Who doesn’t love when a massage client emerges from the treatment room and says, a little dazed, “I can’t believe you knew where all my tension was.”
In these moments, we might feel like mind-readers, as the client exclaims, “You found places I didn’t even know were tight.” The client’s wonder is palpable, as if our hands contain some kind of powerful, tension-detecting magic.
Some days, indeed, I do feel like a magician. My intuition feels like a secret resource I can tap at will. I know exactly what my client needs; with my thumbs and forearms, I can push the solution straight into his body. I might even know his body better than he does.
But it is precisely at this moment, amidst this delicious, ego-inflating sense of my own ability, that I lose my effectiveness as a therapist.
A Skill by Any Name
As massage therapists, we work hard to try to perceive what our clients need. Our work requires us to see without seeing inside the body of another human being. We call this skill by different names. For some of us, it is common sense; others call it intuition. For others, this skill involves an alternate realm—seeing auras, or calling upon a spirit world—abilities I am alternately dubious of and moved by. For a growing number of us, in our wish to sound strictly scientific, we don’t call this skill anything at all.
Nevertheless, despite the diversity of our routes, we are all trying to get to the same result: We are all trying to perceive what the body on our table is telling us.
Perception is arguably our subtlest skill. It is a skill that is difficult to cultivate, as we try to keep track of muscle actions and attachment sites, to keep all the contraindications straight; and it is a skill easy to lose, as we struggle to retain our focus through session after session. It is also a key to a long and engaged career, one that both satisfies you and your clients.
But perception carries with it a danger: It can too easily become embroiled with our egos. Unless we’re careful, our desire to help our clients can morph into something crass: A desire to collect those dazed compliments at session’s end. A belief in our ability to help can change into a belief we know how best to help.
[Read “5 Exercises to Practice Grounding in Perception,” by David M. Lobenstine]
One beautiful aspect of teaching beginning students is witnessing their care as they start a practice session. They place their hands delicately on their fellow student’s back, nervous but delighted, eager to feel all there is to feel in the flesh beneath them. These students are wonderfully—sometimes painfully—aware of how much they do not know.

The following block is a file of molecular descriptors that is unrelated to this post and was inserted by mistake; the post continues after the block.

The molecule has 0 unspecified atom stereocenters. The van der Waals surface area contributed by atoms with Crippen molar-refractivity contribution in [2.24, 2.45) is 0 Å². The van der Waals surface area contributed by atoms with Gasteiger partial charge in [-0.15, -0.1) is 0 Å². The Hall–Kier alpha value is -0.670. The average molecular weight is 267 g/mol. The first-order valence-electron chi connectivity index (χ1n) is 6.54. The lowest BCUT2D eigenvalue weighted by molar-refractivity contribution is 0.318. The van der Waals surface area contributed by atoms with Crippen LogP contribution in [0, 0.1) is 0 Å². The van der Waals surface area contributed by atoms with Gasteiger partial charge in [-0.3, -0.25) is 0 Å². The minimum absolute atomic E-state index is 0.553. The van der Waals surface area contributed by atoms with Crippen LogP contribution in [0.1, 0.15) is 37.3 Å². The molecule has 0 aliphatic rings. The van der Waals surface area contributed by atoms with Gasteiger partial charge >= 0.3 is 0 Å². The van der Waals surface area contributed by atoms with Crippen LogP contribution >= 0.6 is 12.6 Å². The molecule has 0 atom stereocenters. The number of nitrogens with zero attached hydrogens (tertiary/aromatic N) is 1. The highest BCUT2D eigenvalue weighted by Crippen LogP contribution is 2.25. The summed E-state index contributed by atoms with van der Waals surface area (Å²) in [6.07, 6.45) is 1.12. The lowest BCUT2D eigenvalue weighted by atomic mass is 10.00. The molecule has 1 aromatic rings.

Fast forward to graduation, and then to years of full-time practice. Many of us now just plop our hands on the client. We assume we know what we are going to find in the body beneath us. We already have strategies for how to fix that body. We anticipate the cross-fiber friction that will help the erectors, or perhaps we’ll throw in some mobilization of the scapula, then some lateral neck-stretch once we turn the client over. What we will deliver for the next 60 minutes unfurls before us. In other words, we are far more aware of how much we do know than we are of all we do not know.
Our expertise is, of course, invaluable. After hundreds of sessions, our accumulated knowledge should help us execute smart, efficient sessions. But again, there is a danger here. The more we believe we know what a client needs—the more we believe in our intuitive abilities—the less likely we are to actually sense what that unique body is telling us in the moment. Our ego pushes past our perception.
It is at these tempting moments, as our self-confidence surges, that we must attend to our perception. We need to ensure our ability to perceive a client’s needs depends not on our preconceptions, but on what the client is telling us—verbally and, as important, nonverbally. Acknowledging the risk of working from our ego is as vital for us as it is for our clients. It is no coincidence that knowing what our client needs comes hand-in-hand with boredom, with the sense that each session is the same as the next.
When we seek to grow as a therapist—or just seek to avoid burning out—we usually think the solution is to do more: To work harder, take more continuing education or get certified in something with an exciting name. But when it comes to our perception, the key is the opposite: Instead of learning more, we must unlearn. Instead of working harder, we must work less. Instead of pushing, we must remember how to pour.